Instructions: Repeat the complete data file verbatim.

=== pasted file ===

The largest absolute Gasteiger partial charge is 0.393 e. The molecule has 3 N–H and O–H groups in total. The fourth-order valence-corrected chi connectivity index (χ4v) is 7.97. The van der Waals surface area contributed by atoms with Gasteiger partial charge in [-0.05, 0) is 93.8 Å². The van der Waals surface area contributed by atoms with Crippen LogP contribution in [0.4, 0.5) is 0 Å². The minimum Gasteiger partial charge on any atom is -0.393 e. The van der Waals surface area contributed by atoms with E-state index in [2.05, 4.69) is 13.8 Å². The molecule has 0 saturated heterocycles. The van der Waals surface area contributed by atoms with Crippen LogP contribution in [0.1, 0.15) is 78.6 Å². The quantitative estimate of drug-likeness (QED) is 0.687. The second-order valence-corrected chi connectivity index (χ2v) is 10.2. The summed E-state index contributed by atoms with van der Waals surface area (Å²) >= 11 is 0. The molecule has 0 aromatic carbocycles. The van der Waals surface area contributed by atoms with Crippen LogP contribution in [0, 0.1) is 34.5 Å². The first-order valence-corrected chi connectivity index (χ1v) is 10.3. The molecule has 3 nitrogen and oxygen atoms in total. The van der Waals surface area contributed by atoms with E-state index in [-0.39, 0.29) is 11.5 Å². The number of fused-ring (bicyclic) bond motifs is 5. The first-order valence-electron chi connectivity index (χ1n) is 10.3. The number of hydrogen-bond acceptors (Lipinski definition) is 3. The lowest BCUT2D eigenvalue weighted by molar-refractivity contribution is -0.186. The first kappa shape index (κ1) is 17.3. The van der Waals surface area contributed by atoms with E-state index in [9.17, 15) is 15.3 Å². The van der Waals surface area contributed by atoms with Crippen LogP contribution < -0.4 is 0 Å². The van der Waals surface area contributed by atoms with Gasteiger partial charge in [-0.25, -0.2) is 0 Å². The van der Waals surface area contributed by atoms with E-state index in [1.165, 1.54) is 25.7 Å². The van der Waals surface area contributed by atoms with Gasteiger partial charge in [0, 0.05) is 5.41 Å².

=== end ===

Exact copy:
The largest absolute Gasteiger partial charge is 0.393 e. The molecule has 3 N–H and O–H groups in total. The fourth-order valence-corrected chi connectivity index (χ4v) is 7.97. The van der Waals surface area contributed by atoms with Gasteiger partial charge in [-0.05, 0) is 93.8 Å². The van der Waals surface area contributed by atoms with Crippen LogP contribution in [0.4, 0.5) is 0 Å². The minimum Gasteiger partial charge on any atom is -0.393 e. The van der Waals surface area contributed by atoms with E-state index in [2.05, 4.69) is 13.8 Å². The molecule has 0 saturated heterocycles. The van der Waals surface area contributed by atoms with Crippen LogP contribution in [0.1, 0.15) is 78.6 Å². The quantitative estimate of drug-likeness (QED) is 0.687. The second-order valence-corrected chi connectivity index (χ2v) is 10.2. The summed E-state index contributed by atoms with van der Waals surface area (Å²) >= 11 is 0. The molecule has 0 aromatic carbocycles. The van der Waals surface area contributed by atoms with Crippen LogP contribution in [0, 0.1) is 34.5 Å². The first-order valence-corrected chi connectivity index (χ1v) is 10.3. The molecule has 3 nitrogen and oxygen atoms in total. The van der Waals surface area contributed by atoms with E-state index in [-0.39, 0.29) is 11.5 Å². The number of fused-ring (bicyclic) bond motifs is 5. The first-order valence-electron chi connectivity index (χ1n) is 10.3. The number of hydrogen-bond acceptors (Lipinski definition) is 3. The lowest BCUT2D eigenvalue weighted by molar-refractivity contribution is -0.186. The first kappa shape index (κ1) is 17.3. The van der Waals surface area contributed by atoms with E-state index in [9.17, 15) is 15.3 Å². The van der Waals surface area contributed by atoms with Crippen LogP contribution < -0.4 is 0 Å². The van der Waals surface area contributed by atoms with Gasteiger partial charge in [-0.25, -0.2) is 0 Å². The van der Waals surface area contributed by atoms with E-state index in [1.165, 1.54) is 25.7 Å². The van der Waals surface area contributed by atoms with Gasteiger partial charge in [0, 0.05) is 5.41 Å².